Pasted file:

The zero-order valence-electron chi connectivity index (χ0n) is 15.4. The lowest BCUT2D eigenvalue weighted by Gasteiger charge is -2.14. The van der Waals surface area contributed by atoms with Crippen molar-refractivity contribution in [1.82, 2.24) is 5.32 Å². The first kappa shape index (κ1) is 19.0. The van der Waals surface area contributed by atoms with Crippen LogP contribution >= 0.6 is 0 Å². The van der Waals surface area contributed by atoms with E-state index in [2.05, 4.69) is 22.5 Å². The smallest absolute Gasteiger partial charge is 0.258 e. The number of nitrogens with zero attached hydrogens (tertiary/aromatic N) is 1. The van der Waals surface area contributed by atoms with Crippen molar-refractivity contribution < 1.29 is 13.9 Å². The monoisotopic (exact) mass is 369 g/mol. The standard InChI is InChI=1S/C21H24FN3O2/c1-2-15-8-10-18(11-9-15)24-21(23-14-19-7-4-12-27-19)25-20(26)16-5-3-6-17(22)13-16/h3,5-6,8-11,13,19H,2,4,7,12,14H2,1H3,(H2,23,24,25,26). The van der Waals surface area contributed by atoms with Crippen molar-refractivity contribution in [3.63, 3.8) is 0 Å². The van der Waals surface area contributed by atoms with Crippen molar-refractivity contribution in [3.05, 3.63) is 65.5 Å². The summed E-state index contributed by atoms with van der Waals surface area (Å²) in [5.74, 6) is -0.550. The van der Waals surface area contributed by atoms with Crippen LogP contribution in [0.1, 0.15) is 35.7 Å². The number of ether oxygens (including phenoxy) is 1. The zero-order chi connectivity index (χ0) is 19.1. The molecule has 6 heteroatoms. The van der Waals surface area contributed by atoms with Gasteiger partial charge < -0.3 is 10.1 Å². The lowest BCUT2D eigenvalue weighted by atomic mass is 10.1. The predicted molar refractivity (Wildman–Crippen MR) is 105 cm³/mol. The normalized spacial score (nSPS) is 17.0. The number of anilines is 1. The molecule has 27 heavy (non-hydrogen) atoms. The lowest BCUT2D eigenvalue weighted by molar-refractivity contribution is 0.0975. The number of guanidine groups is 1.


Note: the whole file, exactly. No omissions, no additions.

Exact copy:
The zero-order valence-electron chi connectivity index (χ0n) is 15.4. The lowest BCUT2D eigenvalue weighted by Gasteiger charge is -2.14. The van der Waals surface area contributed by atoms with Crippen molar-refractivity contribution in [1.82, 2.24) is 5.32 Å². The first kappa shape index (κ1) is 19.0. The van der Waals surface area contributed by atoms with Crippen LogP contribution >= 0.6 is 0 Å². The van der Waals surface area contributed by atoms with E-state index in [2.05, 4.69) is 22.5 Å². The smallest absolute Gasteiger partial charge is 0.258 e. The number of nitrogens with zero attached hydrogens (tertiary/aromatic N) is 1. The van der Waals surface area contributed by atoms with Crippen molar-refractivity contribution < 1.29 is 13.9 Å². The monoisotopic (exact) mass is 369 g/mol. The standard InChI is InChI=1S/C21H24FN3O2/c1-2-15-8-10-18(11-9-15)24-21(23-14-19-7-4-12-27-19)25-20(26)16-5-3-6-17(22)13-16/h3,5-6,8-11,13,19H,2,4,7,12,14H2,1H3,(H2,23,24,25,26). The van der Waals surface area contributed by atoms with Crippen molar-refractivity contribution in [3.63, 3.8) is 0 Å². The van der Waals surface area contributed by atoms with Crippen molar-refractivity contribution in [3.05, 3.63) is 65.5 Å². The summed E-state index contributed by atoms with van der Waals surface area (Å²) in [5.74, 6) is -0.550. The van der Waals surface area contributed by atoms with Crippen LogP contribution in [0.1, 0.15) is 35.7 Å². The number of ether oxygens (including phenoxy) is 1. The zero-order chi connectivity index (χ0) is 19.1. The molecule has 6 heteroatoms. The van der Waals surface area contributed by atoms with Gasteiger partial charge < -0.3 is 10.1 Å². The lowest BCUT2D eigenvalue weighted by atomic mass is 10.1. The predicted molar refractivity (Wildman–Crippen MR) is 105 cm³/mol. The normalized spacial score (nSPS) is 17.0. The number of anilines is 1. The molecule has 27 heavy (non-hydrogen) atoms. The lowest BCUT2D eigenvalue weighted by molar-refractivity contribution is 0.0975. The number of guanidine groups is 1.